What matters most should never be left to the mercy of what matters least. [Matthew Kelly]
The Lenten season – my favorite time in the Church calendar – begins this Wednesday, March 1st. Being my favorite, I try to make the most of these forty days, in hopes that it will bear spiritual fruits in my life. Lent is strongly connected to the renewal of our baptisms, so I pray that we might be refreshed and renewed!
The hallmarks of Lent are prayer, fasting and almsgiving. They are penitential in nature, signifying purification of our interior life and “expressing conversion in relation to oneself, to God and to others” (CCC, 1434). The Church offers many opportunities for a clean slate and Lent is an extended season to focus on that mercy and forgiveness. Amen to that!
Prayer means our direct communication with God. In fact, prayer is our very relationship with God. More time dedicated to prayer during Lent should draw us close to Him. I encourage you not to worry if your prayer life has become stale. Blessed Paul VI tells us, “If you have lost the taste for prayer, you will regain the desire for it by returning to its practice.”
Fasting has very ancient roots planted in Lent. The early Church fasted intensely for two days before the celebration of the Easter Vigil. Vatican II called us to renew the observance of the ancient paschal fast. The practice of fasting aids in our prayer life; experiencing hunger reminds us of our hunger for God. It also allows us to commune with poverty, as our impoverished brothers and sisters go hungry without choice. During Lent, we are called to fast from meat on all Fridays and also practice abstinence – one full, meatless meal and two smaller meals– on Ash Wednesday and Good Friday, at a minimum.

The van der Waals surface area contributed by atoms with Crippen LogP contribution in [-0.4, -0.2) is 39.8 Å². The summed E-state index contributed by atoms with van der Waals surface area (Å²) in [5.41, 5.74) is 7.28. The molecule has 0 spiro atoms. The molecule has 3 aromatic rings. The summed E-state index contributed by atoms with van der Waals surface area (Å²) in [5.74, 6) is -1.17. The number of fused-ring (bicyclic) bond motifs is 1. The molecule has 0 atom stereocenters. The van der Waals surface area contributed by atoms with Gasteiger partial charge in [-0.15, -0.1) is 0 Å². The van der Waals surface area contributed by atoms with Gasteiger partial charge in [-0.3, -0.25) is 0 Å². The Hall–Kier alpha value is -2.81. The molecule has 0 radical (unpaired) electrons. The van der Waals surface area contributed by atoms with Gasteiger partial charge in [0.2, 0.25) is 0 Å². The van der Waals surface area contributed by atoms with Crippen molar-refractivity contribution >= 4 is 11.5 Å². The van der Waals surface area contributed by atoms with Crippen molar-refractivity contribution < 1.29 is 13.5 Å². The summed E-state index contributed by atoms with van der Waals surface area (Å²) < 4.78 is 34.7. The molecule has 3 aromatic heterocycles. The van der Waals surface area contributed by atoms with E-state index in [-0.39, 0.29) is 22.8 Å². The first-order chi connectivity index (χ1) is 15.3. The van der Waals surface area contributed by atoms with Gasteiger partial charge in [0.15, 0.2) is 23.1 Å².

Almsgiving fosters a spirit of generosity. We should give not from our surplus but from our need. As Paul instructed the Corinthians, “Each one must do as he has made up his mind, not reluctantly or under compulsion, for God loves a cheerful giver” (2 Corinthians 9:7).
Lent lasts forty days, but let us not make this a “spiritual diet.” Allow your Lenten practices to develop into spiritual habits. I personally encourage the use of “diet” to be removed from the vocabulary and instead replace with an overall healthy lifestyle made up of small, consistent changes over time. For what good is it to eat healthful for a small period of time in the course of a life? Daily positive choices make a greater impact on our health. So it is the same with our spiritual lives.
Here are some practical suggestions for consideration as you embark on your Lenten journey. They merge the physical and spiritual...physical detoxification with spiritual improvement. Be sure to sit with the Lord and ask how He wants you to use these forty days.
· Drink water with lemon as you partake in morning prayer. It is important to hydrate first thing in the morning versus drinking coffee, which further dehydrates. Starting the day off in prayer will center your mind and invite God’s peace into your thoughts.
· Be present at meals. Put your phone away during mealtime. Don’t rush through eating. Chew slowly, savor each bite and enjoy conversation with the people at the table.
· Say grace before meals. Beginning each meal in thanksgiving for our blessings invites God around our table and focuses us to the present moment. Praying before meals in restaurants gives public witness to our faith and can encourage fruitful conversations.
· Do not eat after dinnertime or past a set hour, such as 9p. This practice certainly enhances our Lenten call to fasting, but it may be beneficial to your health too. Eating late at night is a predictor for weight gain and may also affect sleep quality.
Let us embark on this season of Lent with excitement of receiving the Lord’s mercy and anticipation of the great Easter feast! Cheers, friends! to the start of this beautiful time of redemption.